Most of my friends dislike taking buses, all for very good reasons, but it’s something I currently revel in. I like to sit there on the faded blue seats and pass time by myself. I nod in time to the music blaring from a nearby passenger’s iPod, note the perfectly immaculate clothes of the teenage girls at the back of the bus gossiping on about their day, study the advertisements, practice my French by reading the emergency exit instructions, enjoy the first blue sky I’ve seen for months, and think. Those 20 minutes it takes to get home are spent doing nothing, yet they are the most important of my day.
I heard somewhere that human beings are creatures of society but I believe in having time to myself for a few minutes each day. I’m 15 and life is a busy thing. It’s crammed with school, homework, activities, relationships, and new experiences. Having some down time just to do nothing helps me reflect.
Although the first time I recognized it was two years ago when I started walking home from school, I guess I have always known subconsciously the value of spending some time alone. I used to run twice every week, rain or shine. In fact, I had preferred running in the rain, just listening to the steady rhythm of my breathing and runners against the ground, feeling the coolness of the air and water against my skin and seeing the lake with the trees and its yellow leaves and focusing on all of that; I’d forget I was even running. Only, at that time, I thought the phenomenon of inner calmness was created by the exercise. Now I think back, I realize that maybe it was the jogging, maybe it was both the exercise and the quiet to reflect.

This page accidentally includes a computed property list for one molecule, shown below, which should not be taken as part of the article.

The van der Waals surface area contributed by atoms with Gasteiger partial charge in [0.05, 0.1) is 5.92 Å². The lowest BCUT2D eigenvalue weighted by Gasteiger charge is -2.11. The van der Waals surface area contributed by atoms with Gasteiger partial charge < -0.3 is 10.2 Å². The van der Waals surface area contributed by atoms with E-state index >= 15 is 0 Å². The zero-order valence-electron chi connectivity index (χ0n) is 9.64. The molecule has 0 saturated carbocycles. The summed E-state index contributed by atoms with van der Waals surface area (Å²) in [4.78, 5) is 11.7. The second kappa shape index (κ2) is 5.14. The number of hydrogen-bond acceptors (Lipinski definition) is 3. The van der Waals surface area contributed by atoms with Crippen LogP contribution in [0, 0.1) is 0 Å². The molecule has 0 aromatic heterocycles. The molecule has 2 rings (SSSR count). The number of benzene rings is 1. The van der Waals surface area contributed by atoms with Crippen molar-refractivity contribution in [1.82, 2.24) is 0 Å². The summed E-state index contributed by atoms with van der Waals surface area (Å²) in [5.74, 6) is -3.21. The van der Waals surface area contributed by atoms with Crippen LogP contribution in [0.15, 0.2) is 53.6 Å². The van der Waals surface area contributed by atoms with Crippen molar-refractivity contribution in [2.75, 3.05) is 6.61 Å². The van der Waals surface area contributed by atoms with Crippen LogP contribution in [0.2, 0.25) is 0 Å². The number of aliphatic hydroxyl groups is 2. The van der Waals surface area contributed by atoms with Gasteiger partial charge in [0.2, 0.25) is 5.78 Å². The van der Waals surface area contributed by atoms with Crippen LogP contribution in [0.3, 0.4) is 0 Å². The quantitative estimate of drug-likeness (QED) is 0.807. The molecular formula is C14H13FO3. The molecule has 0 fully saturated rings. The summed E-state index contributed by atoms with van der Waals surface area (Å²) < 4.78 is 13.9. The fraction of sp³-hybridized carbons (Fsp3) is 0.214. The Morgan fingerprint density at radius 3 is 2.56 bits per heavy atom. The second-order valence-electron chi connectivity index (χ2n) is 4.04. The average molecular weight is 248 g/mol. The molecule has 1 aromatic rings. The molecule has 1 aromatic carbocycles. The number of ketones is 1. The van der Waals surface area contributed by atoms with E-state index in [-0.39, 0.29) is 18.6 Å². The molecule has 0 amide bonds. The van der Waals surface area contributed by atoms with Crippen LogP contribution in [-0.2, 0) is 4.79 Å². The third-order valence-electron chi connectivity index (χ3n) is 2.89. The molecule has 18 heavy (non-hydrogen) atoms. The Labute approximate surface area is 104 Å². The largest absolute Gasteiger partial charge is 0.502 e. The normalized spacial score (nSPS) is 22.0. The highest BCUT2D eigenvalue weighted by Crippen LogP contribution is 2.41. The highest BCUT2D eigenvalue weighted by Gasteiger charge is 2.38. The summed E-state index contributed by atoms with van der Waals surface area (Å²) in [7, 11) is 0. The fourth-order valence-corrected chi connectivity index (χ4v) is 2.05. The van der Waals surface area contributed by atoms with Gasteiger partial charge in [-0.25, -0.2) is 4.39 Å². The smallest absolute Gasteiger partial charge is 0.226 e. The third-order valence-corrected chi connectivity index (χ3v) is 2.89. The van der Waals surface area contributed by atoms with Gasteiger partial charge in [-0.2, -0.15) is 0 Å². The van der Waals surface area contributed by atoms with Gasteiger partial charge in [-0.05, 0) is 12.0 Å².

Today, even as I careen around, from swimming to school to spending time with friends and dealing with my adolescent brothers, I make some time to think or to enjoy the silence. Busy as I am, I catch these moments here and there. Maybe it’s during dinner, in the middle of math class, walking to the mall, riding on the bus, or as I’m waiting to fall asleep. So I slow down and think for a bit. Sometimes it’s petty trivial things like the outlandish outfit a woman was wearing at the Coquitlam Center station; perplexing things like how certain people make my day simply by saying ‘hi’; philosophical things like what I live for; or whimsical things like the shapes clouds make in the sky. I reason with myself on why I believe being plugged to life-support should be an option. I relieve moments of a funny conversation between my brothers and me and smile to myself at a joke remembered; hold an internal debate; or even, clear my head of everything except the throbbing beat of the music and dance (privately, in my room, with the door locked, of course.)
These moments I take for myself are infinitely valuable. I amuse (one who amuses oneself will always have something to be amused about), find, gain a better understanding of myself as an individual. Without all this, I won’t be the person I am now. This I know. This I believe.